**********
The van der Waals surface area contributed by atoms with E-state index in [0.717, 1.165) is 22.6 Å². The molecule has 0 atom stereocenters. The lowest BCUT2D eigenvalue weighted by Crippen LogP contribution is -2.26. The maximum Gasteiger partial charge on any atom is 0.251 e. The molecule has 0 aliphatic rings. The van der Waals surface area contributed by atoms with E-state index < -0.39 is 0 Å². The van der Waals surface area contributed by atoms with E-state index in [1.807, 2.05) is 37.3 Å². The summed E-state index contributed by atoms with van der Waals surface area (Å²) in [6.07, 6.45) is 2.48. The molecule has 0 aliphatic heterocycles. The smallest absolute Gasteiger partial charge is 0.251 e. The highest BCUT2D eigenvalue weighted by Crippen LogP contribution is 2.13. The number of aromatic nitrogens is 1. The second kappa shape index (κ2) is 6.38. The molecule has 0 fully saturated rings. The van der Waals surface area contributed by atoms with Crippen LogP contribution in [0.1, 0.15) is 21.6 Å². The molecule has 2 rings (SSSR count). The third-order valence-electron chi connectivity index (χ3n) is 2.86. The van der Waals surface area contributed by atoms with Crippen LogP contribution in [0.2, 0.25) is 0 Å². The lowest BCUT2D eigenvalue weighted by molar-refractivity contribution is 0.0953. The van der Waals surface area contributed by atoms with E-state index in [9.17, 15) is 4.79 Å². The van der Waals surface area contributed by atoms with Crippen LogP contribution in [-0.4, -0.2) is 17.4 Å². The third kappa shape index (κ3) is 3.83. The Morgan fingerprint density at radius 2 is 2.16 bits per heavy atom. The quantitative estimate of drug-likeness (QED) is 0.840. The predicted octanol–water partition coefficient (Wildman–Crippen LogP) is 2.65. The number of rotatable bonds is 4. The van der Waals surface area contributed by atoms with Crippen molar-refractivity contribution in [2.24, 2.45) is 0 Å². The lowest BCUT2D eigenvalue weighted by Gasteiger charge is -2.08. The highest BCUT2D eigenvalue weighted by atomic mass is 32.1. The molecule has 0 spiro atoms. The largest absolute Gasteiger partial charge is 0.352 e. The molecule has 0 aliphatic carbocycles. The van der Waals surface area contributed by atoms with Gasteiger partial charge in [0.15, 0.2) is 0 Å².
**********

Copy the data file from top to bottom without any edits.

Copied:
The van der Waals surface area contributed by atoms with E-state index in [0.717, 1.165) is 22.6 Å². The molecule has 0 atom stereocenters. The lowest BCUT2D eigenvalue weighted by Crippen LogP contribution is -2.26. The maximum Gasteiger partial charge on any atom is 0.251 e. The molecule has 0 aliphatic rings. The van der Waals surface area contributed by atoms with E-state index < -0.39 is 0 Å². The van der Waals surface area contributed by atoms with E-state index in [1.807, 2.05) is 37.3 Å². The summed E-state index contributed by atoms with van der Waals surface area (Å²) in [6.07, 6.45) is 2.48. The molecule has 0 aliphatic heterocycles. The smallest absolute Gasteiger partial charge is 0.251 e. The highest BCUT2D eigenvalue weighted by Crippen LogP contribution is 2.13. The number of aromatic nitrogens is 1. The second kappa shape index (κ2) is 6.38. The molecule has 0 fully saturated rings. The van der Waals surface area contributed by atoms with Crippen LogP contribution in [0.1, 0.15) is 21.6 Å². The molecule has 2 rings (SSSR count). The third-order valence-electron chi connectivity index (χ3n) is 2.86. The van der Waals surface area contributed by atoms with Crippen LogP contribution in [0.2, 0.25) is 0 Å². The lowest BCUT2D eigenvalue weighted by molar-refractivity contribution is 0.0953. The van der Waals surface area contributed by atoms with E-state index in [9.17, 15) is 4.79 Å². The van der Waals surface area contributed by atoms with Crippen LogP contribution in [-0.4, -0.2) is 17.4 Å². The third kappa shape index (κ3) is 3.83. The Morgan fingerprint density at radius 2 is 2.16 bits per heavy atom. The quantitative estimate of drug-likeness (QED) is 0.840. The predicted octanol–water partition coefficient (Wildman–Crippen LogP) is 2.65. The number of rotatable bonds is 4. The van der Waals surface area contributed by atoms with Crippen molar-refractivity contribution in [2.24, 2.45) is 0 Å². The lowest BCUT2D eigenvalue weighted by Gasteiger charge is -2.08. The highest BCUT2D eigenvalue weighted by atomic mass is 32.1. The molecule has 0 spiro atoms. The largest absolute Gasteiger partial charge is 0.352 e. The molecule has 0 aliphatic carbocycles. The van der Waals surface area contributed by atoms with Gasteiger partial charge in [0.15, 0.2) is 0 Å².